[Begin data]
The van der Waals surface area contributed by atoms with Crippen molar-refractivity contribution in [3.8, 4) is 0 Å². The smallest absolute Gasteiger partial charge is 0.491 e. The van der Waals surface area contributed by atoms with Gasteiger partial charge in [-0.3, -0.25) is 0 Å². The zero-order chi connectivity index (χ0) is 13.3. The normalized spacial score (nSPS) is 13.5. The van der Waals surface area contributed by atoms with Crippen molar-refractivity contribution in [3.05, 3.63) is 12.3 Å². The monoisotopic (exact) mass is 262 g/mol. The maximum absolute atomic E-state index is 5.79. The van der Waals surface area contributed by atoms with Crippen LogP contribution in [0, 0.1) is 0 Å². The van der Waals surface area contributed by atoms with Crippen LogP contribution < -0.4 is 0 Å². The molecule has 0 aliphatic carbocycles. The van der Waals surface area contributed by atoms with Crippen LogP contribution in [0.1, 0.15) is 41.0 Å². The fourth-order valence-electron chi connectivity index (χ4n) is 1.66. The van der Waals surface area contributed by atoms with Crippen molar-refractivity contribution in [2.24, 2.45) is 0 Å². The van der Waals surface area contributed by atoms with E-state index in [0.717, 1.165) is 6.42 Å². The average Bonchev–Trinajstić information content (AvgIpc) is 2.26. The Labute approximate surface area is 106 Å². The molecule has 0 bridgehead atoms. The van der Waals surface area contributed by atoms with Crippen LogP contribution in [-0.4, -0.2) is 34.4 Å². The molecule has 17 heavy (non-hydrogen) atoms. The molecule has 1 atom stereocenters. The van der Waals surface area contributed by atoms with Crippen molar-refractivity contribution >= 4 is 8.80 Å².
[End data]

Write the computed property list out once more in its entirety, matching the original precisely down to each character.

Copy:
The van der Waals surface area contributed by atoms with Crippen molar-refractivity contribution in [3.8, 4) is 0 Å². The smallest absolute Gasteiger partial charge is 0.491 e. The van der Waals surface area contributed by atoms with Gasteiger partial charge in [-0.3, -0.25) is 0 Å². The zero-order chi connectivity index (χ0) is 13.3. The normalized spacial score (nSPS) is 13.5. The van der Waals surface area contributed by atoms with Crippen molar-refractivity contribution in [3.05, 3.63) is 12.3 Å². The monoisotopic (exact) mass is 262 g/mol. The maximum absolute atomic E-state index is 5.79. The van der Waals surface area contributed by atoms with Crippen LogP contribution in [0, 0.1) is 0 Å². The van der Waals surface area contributed by atoms with Crippen LogP contribution < -0.4 is 0 Å². The molecule has 0 aliphatic carbocycles. The van der Waals surface area contributed by atoms with Crippen LogP contribution in [0.1, 0.15) is 41.0 Å². The fourth-order valence-electron chi connectivity index (χ4n) is 1.66. The van der Waals surface area contributed by atoms with Crippen molar-refractivity contribution in [2.24, 2.45) is 0 Å². The van der Waals surface area contributed by atoms with E-state index in [0.717, 1.165) is 6.42 Å². The average Bonchev–Trinajstić information content (AvgIpc) is 2.26. The Labute approximate surface area is 106 Å². The molecule has 0 bridgehead atoms. The van der Waals surface area contributed by atoms with Crippen LogP contribution in [-0.4, -0.2) is 34.4 Å². The molecule has 17 heavy (non-hydrogen) atoms. The molecule has 1 atom stereocenters. The van der Waals surface area contributed by atoms with Crippen molar-refractivity contribution >= 4 is 8.80 Å².